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Exercise Intensity Matters in Chronic Nonspecific Low Back Pain Rehabilitation

VERBRUGGHE, JONAS1; AGTEN, ANOUK1; STEVENS, SJOERD1; HANSEN, DOMINIQUE1,2; DEMOULIN, CHRISTOPHE3; O. EIJNDE, BERT1; VANDENABEELE, FRANK1; TIMMERMANS, ANNICK1

Medicine & Science in Sports & Exercise: December 2019 - Volume 51 - Issue 12 - p 2434–2442
doi: 10.1249/MSS.0000000000002078
CLINICAL SCIENCES
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Introduction Exercise therapy (ET) is advocated as a treatment for chronic nonspecific low back pain (CNSLBP). However, therapy effect sizes remain low. In other chronic disorders, training at higher intensity has resulted in greater improvements on both general health related and disease specific outcomes compared to lower-intensity ET. Possibly, high-intensity training also improves effect sizes in CNSLBP.

Objective To compare the effects of a high-intensity ET program with a similar moderate-intensity ET program on disability, pain, function, exercise capacity, and abdominal/back muscle strength in persons with CNSLBP.

Methods In a randomized controlled trial, persons with CNSLBP performed a 12-wk ET program (24 sessions, 1.5 h per session, twice per week) at high-intensity training (HIT) or moderate-intensity training (MIT). Questionnaires to assess disability (Modified Oswestry Index [MODI]), pain intensity (Numeric Pain Rating Scale), and function (Patient Specific Functioning Scale), a cardiopulmonary exercise test to assess exercise capacity (V˙O2max, cycling time), and a maximum isometric muscle strength test to assess abdominal/back muscle strength (maximum muscle torque) were administered at baseline and after the training program.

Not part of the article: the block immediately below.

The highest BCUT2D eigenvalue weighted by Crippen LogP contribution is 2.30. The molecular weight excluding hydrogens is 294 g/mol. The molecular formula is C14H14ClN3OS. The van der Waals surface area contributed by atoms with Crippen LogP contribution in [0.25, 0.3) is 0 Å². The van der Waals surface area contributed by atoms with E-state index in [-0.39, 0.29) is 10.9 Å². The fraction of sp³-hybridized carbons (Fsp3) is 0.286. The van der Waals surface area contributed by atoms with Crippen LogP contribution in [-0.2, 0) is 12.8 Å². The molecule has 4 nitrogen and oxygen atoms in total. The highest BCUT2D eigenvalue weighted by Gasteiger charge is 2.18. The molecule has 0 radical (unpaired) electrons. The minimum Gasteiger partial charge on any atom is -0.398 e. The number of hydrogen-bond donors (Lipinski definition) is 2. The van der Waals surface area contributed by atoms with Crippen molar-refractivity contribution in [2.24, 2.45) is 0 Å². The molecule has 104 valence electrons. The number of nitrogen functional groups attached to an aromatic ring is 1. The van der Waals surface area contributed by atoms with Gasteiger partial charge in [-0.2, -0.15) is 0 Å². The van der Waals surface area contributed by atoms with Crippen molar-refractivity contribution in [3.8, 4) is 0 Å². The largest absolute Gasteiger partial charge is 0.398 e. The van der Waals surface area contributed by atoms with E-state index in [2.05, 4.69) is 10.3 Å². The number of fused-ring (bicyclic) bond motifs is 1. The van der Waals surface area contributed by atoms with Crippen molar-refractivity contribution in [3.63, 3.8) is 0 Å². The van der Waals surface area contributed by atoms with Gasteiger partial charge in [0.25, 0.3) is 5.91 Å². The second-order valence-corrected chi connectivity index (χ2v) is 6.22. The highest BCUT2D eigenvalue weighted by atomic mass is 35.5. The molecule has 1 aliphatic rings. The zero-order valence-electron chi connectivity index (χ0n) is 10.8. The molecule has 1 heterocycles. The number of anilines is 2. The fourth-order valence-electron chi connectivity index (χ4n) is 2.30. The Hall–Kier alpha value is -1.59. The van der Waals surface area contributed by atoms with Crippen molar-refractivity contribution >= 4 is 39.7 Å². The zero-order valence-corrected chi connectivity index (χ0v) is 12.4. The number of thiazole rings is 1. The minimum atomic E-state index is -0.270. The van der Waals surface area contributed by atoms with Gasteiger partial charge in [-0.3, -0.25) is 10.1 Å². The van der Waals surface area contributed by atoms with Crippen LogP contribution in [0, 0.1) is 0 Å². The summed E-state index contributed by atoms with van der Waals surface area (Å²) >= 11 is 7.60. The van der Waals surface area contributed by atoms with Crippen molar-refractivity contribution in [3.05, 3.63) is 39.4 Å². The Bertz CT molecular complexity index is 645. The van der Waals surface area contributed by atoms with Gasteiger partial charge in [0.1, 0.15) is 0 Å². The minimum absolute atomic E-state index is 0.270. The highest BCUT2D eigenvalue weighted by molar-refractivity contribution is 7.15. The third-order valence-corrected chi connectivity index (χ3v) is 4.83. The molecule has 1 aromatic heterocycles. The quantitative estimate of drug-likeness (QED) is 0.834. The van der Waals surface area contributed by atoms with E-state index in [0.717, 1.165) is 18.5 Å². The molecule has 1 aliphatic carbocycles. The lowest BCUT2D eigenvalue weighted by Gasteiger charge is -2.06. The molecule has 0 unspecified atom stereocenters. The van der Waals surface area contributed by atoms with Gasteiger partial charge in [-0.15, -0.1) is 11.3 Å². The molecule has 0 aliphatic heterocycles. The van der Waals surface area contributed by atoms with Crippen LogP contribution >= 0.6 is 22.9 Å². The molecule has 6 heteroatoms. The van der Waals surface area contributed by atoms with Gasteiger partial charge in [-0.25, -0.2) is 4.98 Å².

Results Thirty-eight participants (HIT: n = 19, MIT: n = 19) were included (mean age, 44.1 yr, SD = 9.8, 12 males). Groups did not differ at baseline. Between group differences (P < 0.01) in favor of HIT were found for MODI, V˙O2max, and cycling time. Within group improvements (P < 0.01) were found in both groups on MODI (HIT:−64%, MIT:−33%), Numeric Pain Rating Scale (HIT, −56%; MIT, −39%), Patient-Specific Functioning Scale (HIT:+37%, MIT:+39%), V˙O2max (HIT:+14, MIT:+4%), cycling time (HIT:+18%, MIT:+13%), and back muscle strength (HIT:+10%, MIT:+14%).

Conclusions High-intensity training proved to be a feasible, well tolerated, and effective therapy modality in CNSLBP. Moreover, it shows greater improvements on disability and exercise capacity than a similar ET performed at moderate intensity.

1REVAL-Rehabilitation Research Center, BIOMED, Hasselt University, Hasselt, BELGIUM

2Jessa Hospital, Hasselt, BELGIUM

3Department of Sport and Rehabilitation Sciences, University of Liege, Liege, BELGIUM

Address for correspondence: Jonas Verbrugghe, M.Sc., Hasselt University, Faculty of Rehabilitation Sciences, REVAL Gebouw A, Agoralaan 5, 3590, Diepenbeek, Belgium; E-mail: jonas.verbrugghe@uhasselt.be.

Submitted for publication March 2019.

Accepted for publication June 2019.

Supplemental digital content is available for this article. Direct URL citations appear in the printed text and are provided in the HTML and PDF versions of this article on the journal’s Web site (www.acsm-msse.org).

Online date: July 2, 2019

© 2019 American College of Sports Medicine